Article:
Surgery is performed on the basis of information provided by these diagnostic modalities. Surgery of PPS tumors requires adequate exposure to identify and protect the anatomic vital structures. Several surgical approaches to PPS are described including transcervical, transcervical–transparotid, transcervical–transmandibular and transoral approaches, which are usually performed in these cases. All approaches have indications, advantages and disadvantages. The most common parameter for selecting a surgical approach is maximal exposure for complete tumor removal and preservation of the anatomic structures while minimizing functional and esthetic loss .
Materials and methods
This retrospective study included patients who had been diagnosed with PPS tumors and surgically treated from 1988 to 2007. The medical records were evaluated and analyzed. The data obtained was based on medical records, and included symptoms and clinical signs, diagnostic procedures, surgical approach and histopathological findings. This study involved 61 patients; all of whom were operated on by the same surgical team. All patients were clinically evaluated in detail. Neurological evaluation of the cranial nerves was also carried out. An audiogram was performed in cases with hearing disturbances.
The preoperative imaging diagnostics used were contrast CT and, recently, multi-slice CT (MSCT) and MR. In cases with a high suspicion of vascular tumor, angiography was applied. Analysis of the imaging methods revealed that the most important parameters determined were: localization of pre- or poststyloid tumor, relation to parotid gland, relation to major blood vessels and tissue characteristics of the tumors.
All patients in this study were treated surgically. The surgical approach was dictated by the localization of the tumor, its dimensions, relation to anatomic structures (carotid artery, jugular vein, cranial nerves) and suspicion of malignancy. Follow-up was carried out through clinical examination, chest radiographs, ultrasound of the neck, and CT scan of the head and neck where indicated (for all malignant tumors and for benign tumors with capsule rupture or tumor spillage). The median follow-up was 24 months. Data obtained from analysis of the medical history were statistically processed ( χ 2 -test). The objective of this study was to describe and analyze the symptoms and clinical signs of PPS tumors, the diagnostic procedures, surgical approach and histopathological findings.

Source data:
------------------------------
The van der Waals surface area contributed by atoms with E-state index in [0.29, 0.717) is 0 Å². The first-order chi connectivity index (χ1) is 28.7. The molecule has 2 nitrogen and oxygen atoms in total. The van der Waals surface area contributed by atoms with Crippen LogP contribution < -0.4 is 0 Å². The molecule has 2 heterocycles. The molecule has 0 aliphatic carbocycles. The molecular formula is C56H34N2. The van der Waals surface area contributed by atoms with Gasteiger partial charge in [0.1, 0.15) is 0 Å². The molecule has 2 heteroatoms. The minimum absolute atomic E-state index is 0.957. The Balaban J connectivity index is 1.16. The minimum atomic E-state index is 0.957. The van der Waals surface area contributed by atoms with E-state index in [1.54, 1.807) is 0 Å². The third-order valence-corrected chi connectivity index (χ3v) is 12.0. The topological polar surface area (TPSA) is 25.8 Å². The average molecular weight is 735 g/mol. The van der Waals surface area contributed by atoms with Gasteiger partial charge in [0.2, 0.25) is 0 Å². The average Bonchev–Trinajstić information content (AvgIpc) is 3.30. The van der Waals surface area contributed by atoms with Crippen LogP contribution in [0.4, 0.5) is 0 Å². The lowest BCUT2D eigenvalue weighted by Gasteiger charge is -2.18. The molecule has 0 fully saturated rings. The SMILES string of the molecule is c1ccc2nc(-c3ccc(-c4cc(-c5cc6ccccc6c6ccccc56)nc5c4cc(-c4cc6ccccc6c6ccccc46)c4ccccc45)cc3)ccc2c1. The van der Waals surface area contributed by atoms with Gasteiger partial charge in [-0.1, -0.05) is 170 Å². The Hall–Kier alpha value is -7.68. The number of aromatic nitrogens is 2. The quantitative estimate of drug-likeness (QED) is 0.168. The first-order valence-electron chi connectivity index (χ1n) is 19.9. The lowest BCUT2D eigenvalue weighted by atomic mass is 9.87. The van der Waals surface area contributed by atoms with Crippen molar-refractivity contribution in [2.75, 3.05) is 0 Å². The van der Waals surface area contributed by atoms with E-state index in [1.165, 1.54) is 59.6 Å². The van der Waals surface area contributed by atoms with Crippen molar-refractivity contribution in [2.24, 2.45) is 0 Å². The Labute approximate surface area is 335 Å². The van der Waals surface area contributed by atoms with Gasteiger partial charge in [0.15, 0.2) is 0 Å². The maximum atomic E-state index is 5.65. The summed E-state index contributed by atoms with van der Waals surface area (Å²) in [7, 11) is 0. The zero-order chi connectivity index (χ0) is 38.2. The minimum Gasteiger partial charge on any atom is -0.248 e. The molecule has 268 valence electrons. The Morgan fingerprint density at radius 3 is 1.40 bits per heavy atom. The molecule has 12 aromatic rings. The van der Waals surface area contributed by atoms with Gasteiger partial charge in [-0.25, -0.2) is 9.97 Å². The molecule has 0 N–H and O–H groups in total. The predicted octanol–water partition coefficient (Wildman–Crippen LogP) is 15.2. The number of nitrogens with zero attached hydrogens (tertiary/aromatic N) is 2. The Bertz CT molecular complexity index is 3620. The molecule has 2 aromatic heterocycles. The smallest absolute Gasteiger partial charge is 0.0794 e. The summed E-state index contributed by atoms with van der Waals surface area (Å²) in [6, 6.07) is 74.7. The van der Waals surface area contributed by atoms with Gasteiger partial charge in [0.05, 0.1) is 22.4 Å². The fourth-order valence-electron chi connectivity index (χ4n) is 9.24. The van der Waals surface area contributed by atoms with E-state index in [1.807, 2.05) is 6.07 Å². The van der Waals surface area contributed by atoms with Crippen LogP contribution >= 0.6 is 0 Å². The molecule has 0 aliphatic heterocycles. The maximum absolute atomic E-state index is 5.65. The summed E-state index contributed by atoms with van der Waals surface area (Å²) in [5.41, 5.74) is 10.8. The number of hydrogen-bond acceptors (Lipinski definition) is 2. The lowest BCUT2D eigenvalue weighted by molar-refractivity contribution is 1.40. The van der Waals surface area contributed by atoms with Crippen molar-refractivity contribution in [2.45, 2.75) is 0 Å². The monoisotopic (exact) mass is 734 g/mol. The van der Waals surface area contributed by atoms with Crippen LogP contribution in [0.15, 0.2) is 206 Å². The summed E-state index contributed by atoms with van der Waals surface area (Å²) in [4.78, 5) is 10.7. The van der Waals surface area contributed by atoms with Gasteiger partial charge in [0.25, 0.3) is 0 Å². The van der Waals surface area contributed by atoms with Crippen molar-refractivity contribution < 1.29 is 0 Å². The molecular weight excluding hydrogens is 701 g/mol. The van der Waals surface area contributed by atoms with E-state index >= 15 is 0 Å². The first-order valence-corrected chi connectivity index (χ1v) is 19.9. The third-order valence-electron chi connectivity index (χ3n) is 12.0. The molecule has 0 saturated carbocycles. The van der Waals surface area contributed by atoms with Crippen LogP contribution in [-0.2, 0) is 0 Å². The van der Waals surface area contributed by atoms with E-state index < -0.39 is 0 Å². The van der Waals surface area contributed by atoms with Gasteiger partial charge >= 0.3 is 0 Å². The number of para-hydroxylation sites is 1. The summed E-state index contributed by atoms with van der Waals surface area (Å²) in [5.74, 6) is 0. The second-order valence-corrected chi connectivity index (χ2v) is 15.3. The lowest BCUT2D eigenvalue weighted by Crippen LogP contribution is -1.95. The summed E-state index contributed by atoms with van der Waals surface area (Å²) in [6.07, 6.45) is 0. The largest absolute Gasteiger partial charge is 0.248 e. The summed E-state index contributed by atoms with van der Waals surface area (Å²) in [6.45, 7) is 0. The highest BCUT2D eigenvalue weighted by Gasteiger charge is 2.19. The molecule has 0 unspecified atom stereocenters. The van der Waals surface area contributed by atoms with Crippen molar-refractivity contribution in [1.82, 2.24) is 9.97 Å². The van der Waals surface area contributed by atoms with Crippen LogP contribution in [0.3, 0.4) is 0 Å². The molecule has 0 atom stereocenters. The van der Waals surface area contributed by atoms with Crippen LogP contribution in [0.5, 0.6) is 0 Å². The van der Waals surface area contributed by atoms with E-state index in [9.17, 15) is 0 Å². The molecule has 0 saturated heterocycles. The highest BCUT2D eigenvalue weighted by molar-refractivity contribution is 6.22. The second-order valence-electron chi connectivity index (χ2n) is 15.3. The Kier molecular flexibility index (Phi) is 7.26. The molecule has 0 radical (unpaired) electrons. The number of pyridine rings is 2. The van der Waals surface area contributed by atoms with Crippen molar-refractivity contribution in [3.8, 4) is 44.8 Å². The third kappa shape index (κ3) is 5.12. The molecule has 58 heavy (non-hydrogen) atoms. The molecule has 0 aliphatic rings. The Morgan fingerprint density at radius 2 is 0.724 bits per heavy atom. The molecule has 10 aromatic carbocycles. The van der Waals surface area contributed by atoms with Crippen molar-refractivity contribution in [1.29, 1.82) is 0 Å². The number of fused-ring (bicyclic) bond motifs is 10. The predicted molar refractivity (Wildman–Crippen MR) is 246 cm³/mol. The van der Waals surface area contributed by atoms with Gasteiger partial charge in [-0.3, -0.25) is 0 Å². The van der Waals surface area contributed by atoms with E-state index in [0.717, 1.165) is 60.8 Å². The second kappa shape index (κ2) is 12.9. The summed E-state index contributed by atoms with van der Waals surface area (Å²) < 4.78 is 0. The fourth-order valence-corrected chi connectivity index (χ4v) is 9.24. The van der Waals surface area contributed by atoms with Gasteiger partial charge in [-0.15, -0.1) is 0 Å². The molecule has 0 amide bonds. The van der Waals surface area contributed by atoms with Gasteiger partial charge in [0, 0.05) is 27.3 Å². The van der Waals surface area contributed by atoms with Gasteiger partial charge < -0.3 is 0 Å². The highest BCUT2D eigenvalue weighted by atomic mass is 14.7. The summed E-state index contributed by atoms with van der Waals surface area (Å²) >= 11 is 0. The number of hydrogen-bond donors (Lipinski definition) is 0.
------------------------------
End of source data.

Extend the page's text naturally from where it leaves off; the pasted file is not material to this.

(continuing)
This was a retrospective analysis of PPS tumors in 61 patients (32 males; 29 females) treated primarily by surgery, whose mean age was 47 years (range 8–76 years). Patients who had undergone surgery for PPS tumors in other institutions and patients with other tumors were excluded from the study. The incidence and frequency of symptoms were analyzed ( Table 1 ). The most frequent symptoms were dysphagia (35%), foreign body sensation (21%) and pain (17%) ( Table 1 ). The incidence of asymptomatic patients was highly significant; in 14 patients an asymptomatic growth was detected during a routine checkup or accidentally while scanning for another reason. The difference between the incidence of three symptoms presented in Table 1 and other symptoms was highly significant ( χ 2 -test, Yates’ correction, χ 2 = 27.44, DF = 5, p < 0.01). The symptom that was not manifested was not considered.